Let your friends ground you in reality

When my college girlfriend left me for another guy while we were on a break, I had isolated myself somewhat from my friends.

Looking back I think I sensed she didn’t mix well with my friends, so I was either with her or with my friends – never both at the same time. During the relationship, the balance shifted more and more towards spending time with her at the expense of spending time with my friends.

This is a common pattern leading up to a breakup by the way: Living in a bubble with your girlfriend isolated from your friends (and family).

When she suggested a ‘break’ and subsequently slept with another guy, I had nowhere to turn to but my friends.

Awesome as they are, they welcomed me with open arms and listened to my story.

I remember two distinct moments when this played out.

The first was when I told my buddy Tommy she had slept with another guy, but… we were on a break, so technically it wasn’t foul play.

(I was defending her actions, desperately finding a way to forgive her so as not to lose her.)

“That’s still a pretty shitty thing to do though”, Tommy said.

“What is?” I replied, for a moment not understanding what he was referring to.

“What she did… Sleeping with someone that quickly (1 week) after the ‘break’ – that’s a shitty thing to do”

I looked him in the eyes. I could see that the words he had chosen seemed obvious to him, yet to me they were not. It sounded foreign.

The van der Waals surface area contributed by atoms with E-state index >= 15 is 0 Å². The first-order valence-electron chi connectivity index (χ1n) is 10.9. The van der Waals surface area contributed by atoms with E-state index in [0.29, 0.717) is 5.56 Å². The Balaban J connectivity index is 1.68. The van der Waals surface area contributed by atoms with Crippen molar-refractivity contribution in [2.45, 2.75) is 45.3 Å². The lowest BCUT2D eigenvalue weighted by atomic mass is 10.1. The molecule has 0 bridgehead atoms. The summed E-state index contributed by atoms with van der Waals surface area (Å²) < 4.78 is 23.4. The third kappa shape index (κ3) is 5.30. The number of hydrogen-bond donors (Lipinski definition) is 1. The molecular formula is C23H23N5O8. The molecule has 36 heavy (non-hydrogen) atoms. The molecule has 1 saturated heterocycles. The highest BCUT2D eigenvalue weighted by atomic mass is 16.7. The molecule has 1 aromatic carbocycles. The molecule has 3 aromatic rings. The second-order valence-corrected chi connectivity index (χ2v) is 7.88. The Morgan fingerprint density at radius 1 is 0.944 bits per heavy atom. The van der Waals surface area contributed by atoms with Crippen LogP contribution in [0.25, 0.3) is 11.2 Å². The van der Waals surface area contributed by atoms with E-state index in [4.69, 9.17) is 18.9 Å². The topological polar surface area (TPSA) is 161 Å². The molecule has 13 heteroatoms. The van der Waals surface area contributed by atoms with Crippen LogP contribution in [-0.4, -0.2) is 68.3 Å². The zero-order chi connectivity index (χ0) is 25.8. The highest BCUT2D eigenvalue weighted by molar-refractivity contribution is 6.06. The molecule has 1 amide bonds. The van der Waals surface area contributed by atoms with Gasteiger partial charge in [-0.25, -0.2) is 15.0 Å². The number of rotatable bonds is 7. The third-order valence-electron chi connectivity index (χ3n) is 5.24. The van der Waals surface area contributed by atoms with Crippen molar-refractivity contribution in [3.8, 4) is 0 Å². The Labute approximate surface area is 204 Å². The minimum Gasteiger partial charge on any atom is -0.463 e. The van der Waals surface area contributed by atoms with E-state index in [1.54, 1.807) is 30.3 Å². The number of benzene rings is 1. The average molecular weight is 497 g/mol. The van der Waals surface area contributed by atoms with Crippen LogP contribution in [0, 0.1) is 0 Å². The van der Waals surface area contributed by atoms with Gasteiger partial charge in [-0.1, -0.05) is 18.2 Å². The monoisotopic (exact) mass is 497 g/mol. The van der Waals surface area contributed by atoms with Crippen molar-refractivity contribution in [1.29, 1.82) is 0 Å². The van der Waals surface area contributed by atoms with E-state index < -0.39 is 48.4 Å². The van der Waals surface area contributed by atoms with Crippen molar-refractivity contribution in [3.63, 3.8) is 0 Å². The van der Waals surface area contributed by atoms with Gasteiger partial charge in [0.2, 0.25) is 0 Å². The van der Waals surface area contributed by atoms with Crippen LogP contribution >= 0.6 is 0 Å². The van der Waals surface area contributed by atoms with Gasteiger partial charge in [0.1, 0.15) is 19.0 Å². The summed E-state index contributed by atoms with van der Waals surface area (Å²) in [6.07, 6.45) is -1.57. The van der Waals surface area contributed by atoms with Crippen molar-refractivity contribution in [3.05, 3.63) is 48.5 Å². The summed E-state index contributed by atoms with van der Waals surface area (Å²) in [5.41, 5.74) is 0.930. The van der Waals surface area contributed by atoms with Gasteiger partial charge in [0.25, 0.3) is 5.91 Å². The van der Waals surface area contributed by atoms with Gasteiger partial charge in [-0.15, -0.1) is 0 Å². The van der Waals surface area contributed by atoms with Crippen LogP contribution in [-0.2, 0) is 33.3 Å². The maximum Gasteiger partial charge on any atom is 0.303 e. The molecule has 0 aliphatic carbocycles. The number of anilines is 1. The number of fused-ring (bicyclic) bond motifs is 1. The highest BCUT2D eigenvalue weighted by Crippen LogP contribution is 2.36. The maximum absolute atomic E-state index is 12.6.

But they sank in.

This was the first time that it started to dawn on me that she had done something shitty to me.

My projection of her slowly started to change.

I was still madly in love with her, but this was no longer something trivial she had done. No, this was a shitty thing she did.

And it took my buddy Tommy telling me in my face to burst the bubble I was living in.

This is one of the benefits of talking to friends.

They’re not looking at the situation with all the emotional baggage that you are.

If you’re lucky, they know you and they can tell if you’re not thinking straight. They’ll pop your bubble, and that’s a GIFT.

One more example.

About a month ago after the breakup I was talking to my buddy Marty. The breakup came up in conversation – as it does – and he surprised me by what he said.

“You know man, I didn’t really like her that much.”

“What?” I replied. I was very surprised to hear that. Especially since I consider Marty one of my best friends.

“Yeah. Your ex. I didn’t like her that much. And I think if you ask your other friends, I think they’d tell you the same.”

I was speechless. My friends hadn’t liked my ex? How could I have been blind to this all along?

Sure enough when I did get round to asking my friends, none of them had liked my ex. Some had seriously questioned what I saw in her.

By isolating myself with her from my friends and I had shielded myself from this reality.

This is one of the most valuable lessons I learnt after this breakup.

Your friends can keep you grounded in reality and act as a benevolent “filter” for your choice in mate.

So in conclusion.

  1. Make sure you share your breakup story with family, friends, colleagues – whoever you have close to you. They can help you ground yourself in reality.
  2. Listen to what your friends say about your partner. They’re often able to see things that are difficult for you to see. If none of your friends like her, that’s a sign!

Dealing with obsessive thoughts

For many of us, our way of dealing with adversity is some form of thinking.